The ransomware group Lockbit employed their Lockbit 3.0 malware strain to attack a major zipper manufacturer called YKK Group. The cyber gang did not disclose details of the data breach, but a dark web blog post said the Japanese company had 14 days to meet demands.
CyberNews.com reported that the YKK breach was posted on LockBit’s blog on June 2. However, the only information provided by the ransomware group is that it would publish all available data on June 16.
Industrial Media contacted YKK to request a comment on the LockBit breach, and Jessica Cork, the vice president of community engagement and corporate communications for YKK Corporation of America, responded by saying, “Upon discovering that YKK USA’s network was the target of a cyber attack, our team contained the threat before significant damage was done or sensitive information was exfiltrated.”
The comment went on to say that the incident did not have a material impact on the company’s operations or its ability to serve customers. Cork also claimed that YKK did not pay a ransom.
YKK Group, whose fastening business also offers plastic hardware, hook and loop and snaps and buttons products, operates over 100 companies and employs over 44,000 workers globally. The company’s 2022 Integrated Report revealed net sales of nearly $5.7 billion and an operating income of about $429 million.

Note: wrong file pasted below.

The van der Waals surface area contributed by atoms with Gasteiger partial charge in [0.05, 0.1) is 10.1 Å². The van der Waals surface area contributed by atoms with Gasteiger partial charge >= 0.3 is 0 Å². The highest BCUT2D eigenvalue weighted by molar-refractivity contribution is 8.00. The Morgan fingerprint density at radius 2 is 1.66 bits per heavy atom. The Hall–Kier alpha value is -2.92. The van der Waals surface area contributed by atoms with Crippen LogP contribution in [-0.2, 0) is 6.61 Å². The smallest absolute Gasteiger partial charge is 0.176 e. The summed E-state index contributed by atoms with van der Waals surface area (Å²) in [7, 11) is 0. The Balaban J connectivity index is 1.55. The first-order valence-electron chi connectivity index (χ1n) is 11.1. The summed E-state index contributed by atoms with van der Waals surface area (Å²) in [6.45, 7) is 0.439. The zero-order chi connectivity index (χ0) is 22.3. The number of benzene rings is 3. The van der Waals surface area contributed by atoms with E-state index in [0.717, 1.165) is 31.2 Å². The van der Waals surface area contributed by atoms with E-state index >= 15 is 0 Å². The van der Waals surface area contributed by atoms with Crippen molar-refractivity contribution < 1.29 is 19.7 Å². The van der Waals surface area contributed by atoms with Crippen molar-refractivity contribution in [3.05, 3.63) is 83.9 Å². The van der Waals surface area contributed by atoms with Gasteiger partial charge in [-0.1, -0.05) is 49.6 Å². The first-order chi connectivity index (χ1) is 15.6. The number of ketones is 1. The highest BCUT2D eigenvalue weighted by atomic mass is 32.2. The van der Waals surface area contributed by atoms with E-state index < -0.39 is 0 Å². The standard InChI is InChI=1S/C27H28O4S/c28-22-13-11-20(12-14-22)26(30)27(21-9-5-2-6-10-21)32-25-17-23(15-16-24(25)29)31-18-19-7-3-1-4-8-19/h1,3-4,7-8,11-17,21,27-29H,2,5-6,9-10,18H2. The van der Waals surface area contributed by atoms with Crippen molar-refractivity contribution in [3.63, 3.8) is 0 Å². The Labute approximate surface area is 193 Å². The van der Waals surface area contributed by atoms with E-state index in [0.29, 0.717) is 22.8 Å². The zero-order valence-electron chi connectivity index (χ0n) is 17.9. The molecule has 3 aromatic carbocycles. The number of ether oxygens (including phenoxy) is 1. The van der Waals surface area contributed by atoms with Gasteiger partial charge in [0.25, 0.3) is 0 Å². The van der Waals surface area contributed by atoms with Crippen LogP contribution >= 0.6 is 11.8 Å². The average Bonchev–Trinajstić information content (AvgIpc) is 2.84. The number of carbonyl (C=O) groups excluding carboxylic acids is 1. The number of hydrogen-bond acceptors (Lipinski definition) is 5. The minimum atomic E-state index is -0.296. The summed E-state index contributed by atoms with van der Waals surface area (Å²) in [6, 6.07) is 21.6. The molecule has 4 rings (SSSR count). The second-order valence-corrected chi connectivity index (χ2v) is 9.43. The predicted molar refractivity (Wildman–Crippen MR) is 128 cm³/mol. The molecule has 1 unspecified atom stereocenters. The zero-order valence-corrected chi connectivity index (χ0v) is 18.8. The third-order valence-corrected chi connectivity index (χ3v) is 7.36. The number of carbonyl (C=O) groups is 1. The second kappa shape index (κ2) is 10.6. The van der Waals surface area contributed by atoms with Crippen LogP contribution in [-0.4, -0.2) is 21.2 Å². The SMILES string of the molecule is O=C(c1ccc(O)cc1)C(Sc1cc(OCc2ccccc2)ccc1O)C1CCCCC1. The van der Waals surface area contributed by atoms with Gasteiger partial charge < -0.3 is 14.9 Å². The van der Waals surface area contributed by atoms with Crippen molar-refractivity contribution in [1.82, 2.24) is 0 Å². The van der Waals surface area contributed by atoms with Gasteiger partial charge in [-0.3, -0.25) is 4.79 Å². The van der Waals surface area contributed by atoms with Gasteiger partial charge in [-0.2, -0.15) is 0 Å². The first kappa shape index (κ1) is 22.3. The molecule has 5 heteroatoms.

LockBit is a Russian Ransomware as a Service (RaaS) group that is widely regarded as the most frequent and successful attacker of the industrial sector. Most analysts attribute LockBit to at least twice as many attacks as the next most prominent RaaS group.
Their software, which goes by the same name, has continued to evolve and is currently in its third iteration. It deploys an absolutely brutal approach. Rather than taking a “spray and pray” approach that looks for any possible vulnerability to exploit, LockBit targets the most critical systems. It infiltrates and shuts them down, triggering the ransom portion of the attack.
LockBit has also become a bit of a pioneer in their professionalism. Their hacks include notes with very concise and, in their own way, comforting direction on how to proceed with payment and the decryption codes needed to resume operations.
The Cybersecurity & Infrastructure Security Agency described this variant as more modular and evasive than previous versions and said affiliates that deploy LockBit 3.0 could gain initial access to victim networks through multiple methods, including remote desktop protocol exploitation and abuse of valid accounts.
The Department of Justice estimates that Lockbit affiliates have performed over 1,400 attacks globally, issued over $100 million in demands and received over $75 million in payments … that we know about. The vast majority of these attacks, especially in the industrial community, often go unreported.
If you’d like to learn more about ransomware attacks and the groups behind them, take a look at a new report from Industrial Media entitled The Industrial Sector’s New Battlefield by clicking on the link in the text below.